Webbing Clothes Moths

Extermination of Webbing Clothes Moths

webbing moth

Problems with Clothing Moths are controllable under professional care. Our treatment goal is to stop a problem at its source so it doesn’t keep coming back. Using state-of-the art equipment and methods, our licensed exterminators will inspect your home’s environment and construction to identify the problem and determine the best course of action.

General Facts

The caterpillars (larvae) of this moth are considered a serious pest, they spend their entire time eating and foraging for food. They derive nourishment from clothing such as wool, fur, feathers, and other natural fibers. They will not normally feed on cotton, silk or synthetic fibers but may attack fabric blends of wool or will feed on fibers soiled with perspiration, or dirt.

This moth prefers moist conditions as it doesn’t drink and gets its water from its food source. So it prefers damp and soiled fabrics, in fact it requires minerals from soiled garments for optimal growth and will avoid cleaned garments in very low humidity environments.

Appearance & Habits

A common type of clothes moth is the webbing moth. It is a small moth with a wing span of about 1/2 inch. It is uniformly pale golden in color with no unusual markings other than black eyes and a coppery tuft of hairs on the top of the head.

Webbing clothes moth is a weak flier and rarely leaves dark closets or other storage areas. Female moths lay their eggs within one to three weeks after they emerge. Eggs are glued to woolen threads so that they are not easily removed. After the larvae hatch they feed immediately and often they construct a silken tube and feed in the vicinity of this shelter.

Other times the larvae may continue to move across the fabric and only produce scattered patches of silk on which it rests. The larvae is a creamy white color and may reach 1/2 inch in length.


The best way to avoid problems with clothes moths is through prevention. Moths are much less attracted to clothes that have been dry cleaned prior to storage. Woolens and other susceptible fabrics should be dry cleaned or laundered before being stored for long periods. Cleaning kills any eggs or larvae that may be present and also removes perspiration odors that attract the pests.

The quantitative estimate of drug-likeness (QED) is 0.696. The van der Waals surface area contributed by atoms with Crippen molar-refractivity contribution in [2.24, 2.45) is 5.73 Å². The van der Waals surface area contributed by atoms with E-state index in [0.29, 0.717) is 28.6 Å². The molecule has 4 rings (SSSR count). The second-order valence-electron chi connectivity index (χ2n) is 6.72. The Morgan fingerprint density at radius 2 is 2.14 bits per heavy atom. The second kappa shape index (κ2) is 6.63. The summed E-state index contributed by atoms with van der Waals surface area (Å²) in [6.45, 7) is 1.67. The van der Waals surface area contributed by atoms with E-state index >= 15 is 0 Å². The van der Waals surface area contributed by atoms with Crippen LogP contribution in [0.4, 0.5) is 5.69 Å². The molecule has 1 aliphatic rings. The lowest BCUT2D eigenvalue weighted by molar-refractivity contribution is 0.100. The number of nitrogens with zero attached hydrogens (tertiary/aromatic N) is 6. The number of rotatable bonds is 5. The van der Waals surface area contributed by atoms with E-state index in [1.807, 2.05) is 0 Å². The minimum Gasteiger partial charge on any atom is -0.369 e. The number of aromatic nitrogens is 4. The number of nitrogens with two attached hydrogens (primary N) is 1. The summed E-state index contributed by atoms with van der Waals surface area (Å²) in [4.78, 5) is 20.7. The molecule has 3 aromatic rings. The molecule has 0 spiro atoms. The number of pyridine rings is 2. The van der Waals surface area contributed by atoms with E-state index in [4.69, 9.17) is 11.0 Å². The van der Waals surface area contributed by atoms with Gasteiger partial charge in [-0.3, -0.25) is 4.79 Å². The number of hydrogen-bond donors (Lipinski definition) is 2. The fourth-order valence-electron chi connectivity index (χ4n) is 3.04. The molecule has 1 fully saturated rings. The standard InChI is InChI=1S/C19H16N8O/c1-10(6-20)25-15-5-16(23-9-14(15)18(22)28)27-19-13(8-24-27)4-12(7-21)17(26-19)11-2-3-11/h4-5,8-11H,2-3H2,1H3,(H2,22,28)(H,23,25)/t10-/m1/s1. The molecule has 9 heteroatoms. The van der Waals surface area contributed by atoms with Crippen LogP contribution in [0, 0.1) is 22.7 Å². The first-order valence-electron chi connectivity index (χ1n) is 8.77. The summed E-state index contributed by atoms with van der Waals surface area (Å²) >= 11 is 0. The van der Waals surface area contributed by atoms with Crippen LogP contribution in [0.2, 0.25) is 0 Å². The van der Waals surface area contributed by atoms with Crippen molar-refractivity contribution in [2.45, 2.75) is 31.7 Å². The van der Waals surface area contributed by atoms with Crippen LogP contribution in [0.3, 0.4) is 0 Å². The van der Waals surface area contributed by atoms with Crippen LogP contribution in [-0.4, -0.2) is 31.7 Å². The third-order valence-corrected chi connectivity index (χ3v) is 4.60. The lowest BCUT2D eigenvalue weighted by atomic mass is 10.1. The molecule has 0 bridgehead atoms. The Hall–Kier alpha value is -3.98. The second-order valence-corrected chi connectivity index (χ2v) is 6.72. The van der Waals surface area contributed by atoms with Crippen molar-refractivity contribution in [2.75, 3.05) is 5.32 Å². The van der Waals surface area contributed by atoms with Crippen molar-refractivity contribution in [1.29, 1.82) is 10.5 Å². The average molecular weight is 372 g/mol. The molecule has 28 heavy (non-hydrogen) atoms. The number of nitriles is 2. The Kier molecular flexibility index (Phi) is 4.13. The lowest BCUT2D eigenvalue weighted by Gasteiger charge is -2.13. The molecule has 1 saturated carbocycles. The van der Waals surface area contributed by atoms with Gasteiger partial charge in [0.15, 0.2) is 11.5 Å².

Tight fitting containers are most useful to prevent or limit infestations of these pests. Moths can also be controlled by heating or freezing. And like most insects, moths are sensitive to extreme temperatures, for example, 110 degrees F to 120 degrees F are generally lethal to all insects if maintained for 30 minutes or more.

In addition, freezer temperatures of less than 0 degrees is also fatal, providing 72 hours have elapse and the temperatures was lowered quickly without giving the insects time to acclimate to the cold (slow cooling makes some insects immune to freezing) . Cool temperatures also slows development. It should also be noted that low relative humidity levels of 20% to 30% will also make the environment inhospitable to moths, since they are sensitive to drying conditions.

There are several common chemicals that will help with long term garment storage, they include paradiclorobenzene and naphthalene. These chemicals are sold in a crystalline form and have commonly been know as moth balls or crystals. Paradichlorobenzene turns into a heavier than air gas at about 50 degrees and kills all stages of moths at high concentrations. This high concentration may need to be maintained for 2 to 3 weeks.

However, please note that at high concentrations both of these chemicals are also very toxic to humans. Paradichlorobenzene may be a carcinogen and may also damage the liver and kidneys at high doses. And, naphthalene can damage the liver and cause eye injury. Mothballs can be especially dangerous if accidentally eaten. In summary, mothball should only be used sparingly. A safer approach to controlling moths is cleaning and use of a plant derived, lavandin oil dispensing hanger for clothes moth designed to hang between clothes in closets.

Bear in mind the following precautions, paradichlorobenzene will react with and melt or soften some hard plastics, such as polystyrene and Styrofoam (Polyethylene storage bags are not affected by PDB vapors.) A further precaution is not to use PDB for fumigating clothing that has plastic buttons or ornamentation.

Also, do not allow mothballs to come in direct contact with the clothing fabric; separate with paper or other barriers. Naphthalene is best used by scattering the balls or flakes in layers throughout the fabric or wool that is being treated. It does not react with plastic as does PDB.

However, please bear in mind that in moist conditions, naphthalene may produce a reddish-brown discoloration due to breakdown by bacteria. It may also corrode some metals and it should be placed within paper or applied in a similar fashion so that it does not directly contact the wool or fabric.